For someone who loves to write, I have a horrible history of travel journaling. I love the idea of it. The plan to record memories in a permanent book sounds so great in theory. But when I put the concept into practice, I’m notorious for failing.
Here’s a typical scenario and why I lack the ability to successfully journal as I travel. I start out with a pristine journal that I’m always really excited about filling with amazing travel tales. For the first few days I make time to write in it. I record every detail- all the stories, and experiences. But then our trip gets busy and I get tired. I skip a night of journaling. And then two. The next time I find time to write I feel like I need to go back and start where I left off- rather than pick up with the current day.
Before I know it, I’ve returned home from a fabulous trip with lots of memories, but very little journal content. Occasionally, I go back and try to fill in the vacation days post trip. However more often than not, I just move on completely. This situation repeats itself almost every time!
Unfortunately, I’m seeing the same pattern in my children. I have encouraged them to keep travel scrapbooks (journals) and despite having awesome intentions- the perfectionist gene rules our actions. I’ve heard excuses from the kids that they want to wait for me to print out pictures to fill in the journals. Or that they forgot a specific name of something and so therefore they don’t want to write any details. My daughter even tossed out an entire book because she used the eraser so many times there were holes filling the pages.
In an attempt to overcome our travel journaling shortcomings, I’ve tried to think outside the box and come up with some easy ways to consistently record our memories. While I document travel very differently than my children, I really think the tips can work for anyone! It’s all about finding what works for you and doing your best to be consistent.
Tips For Travel Journaling:
- Outline As You Go: As I mentioned, sometimes when I’m traveling I don’t make time to journal. Although there are a million stories and memories rolling through my head, putting pen to paper isn’t always convenient. We’ve started using journal pages to make outlines of the day- we write down quick key words that prompt memories. And then we skip a page to allow room to fill in later. Sometimes taking the pressure off of documenting our entire day allows us the freedom to record quick memories and even do a more thorough job writing about it later.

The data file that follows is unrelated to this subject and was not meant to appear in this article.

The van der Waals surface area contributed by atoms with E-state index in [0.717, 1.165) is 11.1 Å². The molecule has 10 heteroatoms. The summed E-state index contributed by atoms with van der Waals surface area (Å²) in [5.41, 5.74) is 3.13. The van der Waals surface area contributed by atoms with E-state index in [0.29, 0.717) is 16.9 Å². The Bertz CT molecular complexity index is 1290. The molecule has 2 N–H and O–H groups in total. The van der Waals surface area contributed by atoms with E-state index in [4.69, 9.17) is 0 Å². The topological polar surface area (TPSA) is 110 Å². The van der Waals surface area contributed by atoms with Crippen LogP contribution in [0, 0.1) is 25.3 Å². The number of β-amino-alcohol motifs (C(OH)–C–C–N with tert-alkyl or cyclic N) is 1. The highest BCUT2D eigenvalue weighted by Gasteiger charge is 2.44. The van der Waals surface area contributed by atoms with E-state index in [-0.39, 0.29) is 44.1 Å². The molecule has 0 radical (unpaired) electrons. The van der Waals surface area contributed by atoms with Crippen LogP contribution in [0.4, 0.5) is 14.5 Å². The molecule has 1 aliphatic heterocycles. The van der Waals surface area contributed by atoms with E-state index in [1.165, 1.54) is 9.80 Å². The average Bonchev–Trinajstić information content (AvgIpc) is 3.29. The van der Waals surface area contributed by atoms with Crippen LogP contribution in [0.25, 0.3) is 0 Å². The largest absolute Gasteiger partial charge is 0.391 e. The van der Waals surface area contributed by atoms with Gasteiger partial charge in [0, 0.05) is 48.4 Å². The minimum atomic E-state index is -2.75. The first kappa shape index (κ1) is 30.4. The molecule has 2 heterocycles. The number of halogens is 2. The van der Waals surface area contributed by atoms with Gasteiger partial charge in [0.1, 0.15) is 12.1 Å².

- Go Electronic: This tip is more for older children and adults rather than young children. And, it’s turned into my travel journaling technique of choice. Start a blog (you can get a free one via blogspot.) Even if you never intend for anyone else to read it- it’s a great way to record and organize your travel memories. The great thing (for perfectionists like myself) about electronic journaling is that you can always go back and add. And you can make mistakes and use the backspace key to correct them.
- Collect Momentos: Save ticket stubs, airline tickets, bus passes and any other paper record you collect along your trip. These make great starter subjects for your travel journaling pages. My kids enjoy gluing them to the top of the page and then writing about whatever experience corresponds.
- Stamps & Stickers: Often when you travel you can pick up free stickers at events, restaurants and activities. I always encourage my children to save them for their travel journals. Likewise, some places- like National Parks- offer a free stamp. We collect our National Park Stamps in a separate journal (read about it here); however, if you could just as easily stamp your travel journal.
- Postcards: I mentioned earlier that my children are sometimes reluctant to fill up the pages in their travel journal because they want to wait for me to print out pictures. Postcards are inexpensive and found almost everywhere. Allowing your children to select a couple postcards during your travels can give them great illustrations for their words- and it allows them to journal as you go rather than attempting to do it all when you return home and print out pictures.
- Subject Ideas: Not all travel journaling needs to be in story form. Often when my children don’t want to take the time to record every detail, I give them inspiration in the form of a specific topic. Ask them to write about the weather that particular day. Have them jot down everything they ate. Or write about a person they met and talked to. Even mundane topics (such as weather) can be fabulous ways to preserve travel memories.
Most of all- enjoy it! And take the time to look back on some of your past records. I’m always inspired to spend more time travel journaling when I reminisce over past travels I’ve documented!
How do you document your travels?
If you enjoyed these tips, you might also like my post about Chronicling Family Trips.